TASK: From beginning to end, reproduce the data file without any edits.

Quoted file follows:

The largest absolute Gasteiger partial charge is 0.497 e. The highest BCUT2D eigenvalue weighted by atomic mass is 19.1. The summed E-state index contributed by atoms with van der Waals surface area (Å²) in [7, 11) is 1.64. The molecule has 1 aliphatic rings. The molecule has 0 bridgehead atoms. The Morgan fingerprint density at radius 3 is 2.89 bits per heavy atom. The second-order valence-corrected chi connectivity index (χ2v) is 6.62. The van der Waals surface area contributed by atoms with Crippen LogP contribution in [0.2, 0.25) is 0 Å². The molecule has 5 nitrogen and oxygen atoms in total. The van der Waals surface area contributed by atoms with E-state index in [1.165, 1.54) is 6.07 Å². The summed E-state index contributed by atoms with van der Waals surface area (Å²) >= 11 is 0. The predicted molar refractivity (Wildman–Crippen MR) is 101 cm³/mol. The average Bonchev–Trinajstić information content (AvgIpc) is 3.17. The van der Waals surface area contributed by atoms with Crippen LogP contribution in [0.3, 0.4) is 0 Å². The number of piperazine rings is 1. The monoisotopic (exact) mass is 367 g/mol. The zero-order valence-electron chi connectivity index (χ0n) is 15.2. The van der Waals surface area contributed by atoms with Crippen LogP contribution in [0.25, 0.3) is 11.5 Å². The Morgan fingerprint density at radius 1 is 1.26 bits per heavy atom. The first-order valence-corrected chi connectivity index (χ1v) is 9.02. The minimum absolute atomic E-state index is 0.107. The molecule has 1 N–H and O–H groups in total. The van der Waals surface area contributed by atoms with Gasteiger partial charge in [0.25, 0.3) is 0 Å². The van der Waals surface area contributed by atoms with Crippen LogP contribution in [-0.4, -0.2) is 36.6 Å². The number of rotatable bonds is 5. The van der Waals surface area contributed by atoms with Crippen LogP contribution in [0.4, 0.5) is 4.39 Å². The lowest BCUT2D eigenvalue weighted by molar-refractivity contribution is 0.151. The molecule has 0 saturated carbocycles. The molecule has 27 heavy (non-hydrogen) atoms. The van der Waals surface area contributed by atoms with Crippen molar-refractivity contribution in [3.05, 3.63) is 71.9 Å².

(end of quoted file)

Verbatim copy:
The largest absolute Gasteiger partial charge is 0.497 e. The highest BCUT2D eigenvalue weighted by atomic mass is 19.1. The summed E-state index contributed by atoms with van der Waals surface area (Å²) in [7, 11) is 1.64. The molecule has 1 aliphatic rings. The molecule has 0 bridgehead atoms. The Morgan fingerprint density at radius 3 is 2.89 bits per heavy atom. The second-order valence-corrected chi connectivity index (χ2v) is 6.62. The van der Waals surface area contributed by atoms with Crippen LogP contribution in [0.2, 0.25) is 0 Å². The molecule has 5 nitrogen and oxygen atoms in total. The van der Waals surface area contributed by atoms with E-state index in [1.165, 1.54) is 6.07 Å². The summed E-state index contributed by atoms with van der Waals surface area (Å²) >= 11 is 0. The predicted molar refractivity (Wildman–Crippen MR) is 101 cm³/mol. The average Bonchev–Trinajstić information content (AvgIpc) is 3.17. The van der Waals surface area contributed by atoms with Crippen LogP contribution in [0.3, 0.4) is 0 Å². The number of piperazine rings is 1. The monoisotopic (exact) mass is 367 g/mol. The zero-order valence-electron chi connectivity index (χ0n) is 15.2. The van der Waals surface area contributed by atoms with Crippen LogP contribution in [0.25, 0.3) is 11.5 Å². The Morgan fingerprint density at radius 1 is 1.26 bits per heavy atom. The first-order valence-corrected chi connectivity index (χ1v) is 9.02. The minimum absolute atomic E-state index is 0.107. The molecule has 1 N–H and O–H groups in total. The van der Waals surface area contributed by atoms with Gasteiger partial charge in [0.25, 0.3) is 0 Å². The van der Waals surface area contributed by atoms with Crippen LogP contribution in [-0.4, -0.2) is 36.6 Å². The number of rotatable bonds is 5. The van der Waals surface area contributed by atoms with Crippen LogP contribution in [0.4, 0.5) is 4.39 Å². The lowest BCUT2D eigenvalue weighted by molar-refractivity contribution is 0.151. The molecule has 0 saturated carbocycles. The molecule has 27 heavy (non-hydrogen) atoms. The van der Waals surface area contributed by atoms with Crippen molar-refractivity contribution in [3.05, 3.63) is 71.9 Å².